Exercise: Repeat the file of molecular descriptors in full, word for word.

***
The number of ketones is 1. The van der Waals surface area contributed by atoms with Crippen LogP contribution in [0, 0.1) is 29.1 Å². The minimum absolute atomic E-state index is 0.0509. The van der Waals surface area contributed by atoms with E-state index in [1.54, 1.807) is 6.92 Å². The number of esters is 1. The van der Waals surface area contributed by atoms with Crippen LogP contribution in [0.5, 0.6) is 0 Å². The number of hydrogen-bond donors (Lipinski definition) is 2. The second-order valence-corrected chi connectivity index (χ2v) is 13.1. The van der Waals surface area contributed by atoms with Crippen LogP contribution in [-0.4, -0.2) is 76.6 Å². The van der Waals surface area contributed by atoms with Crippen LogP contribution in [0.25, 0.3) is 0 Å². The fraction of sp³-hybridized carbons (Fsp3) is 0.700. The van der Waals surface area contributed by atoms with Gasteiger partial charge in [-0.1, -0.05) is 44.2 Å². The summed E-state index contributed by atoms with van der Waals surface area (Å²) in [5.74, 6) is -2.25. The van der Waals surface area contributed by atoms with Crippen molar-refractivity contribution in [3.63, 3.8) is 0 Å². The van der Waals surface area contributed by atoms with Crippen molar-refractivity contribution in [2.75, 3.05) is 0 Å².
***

The number of ketones is 1. The van der Waals surface area contributed by atoms with Crippen LogP contribution in [0, 0.1) is 29.1 Å². The minimum absolute atomic E-state index is 0.0509. The van der Waals surface area contributed by atoms with E-state index in [1.54, 1.807) is 6.92 Å². The number of esters is 1. The van der Waals surface area contributed by atoms with Crippen LogP contribution in [0.5, 0.6) is 0 Å². The number of hydrogen-bond donors (Lipinski definition) is 2. The second-order valence-corrected chi connectivity index (χ2v) is 13.1. The van der Waals surface area contributed by atoms with Crippen LogP contribution in [-0.4, -0.2) is 76.6 Å². The van der Waals surface area contributed by atoms with Crippen LogP contribution in [0.25, 0.3) is 0 Å². The fraction of sp³-hybridized carbons (Fsp3) is 0.700. The van der Waals surface area contributed by atoms with Gasteiger partial charge in [-0.1, -0.05) is 44.2 Å². The summed E-state index contributed by atoms with van der Waals surface area (Å²) in [5.74, 6) is -2.25. The van der Waals surface area contributed by atoms with Crippen molar-refractivity contribution in [3.63, 3.8) is 0 Å². The van der Waals surface area contributed by atoms with Crippen molar-refractivity contribution in [2.75, 3.05) is 0 Å².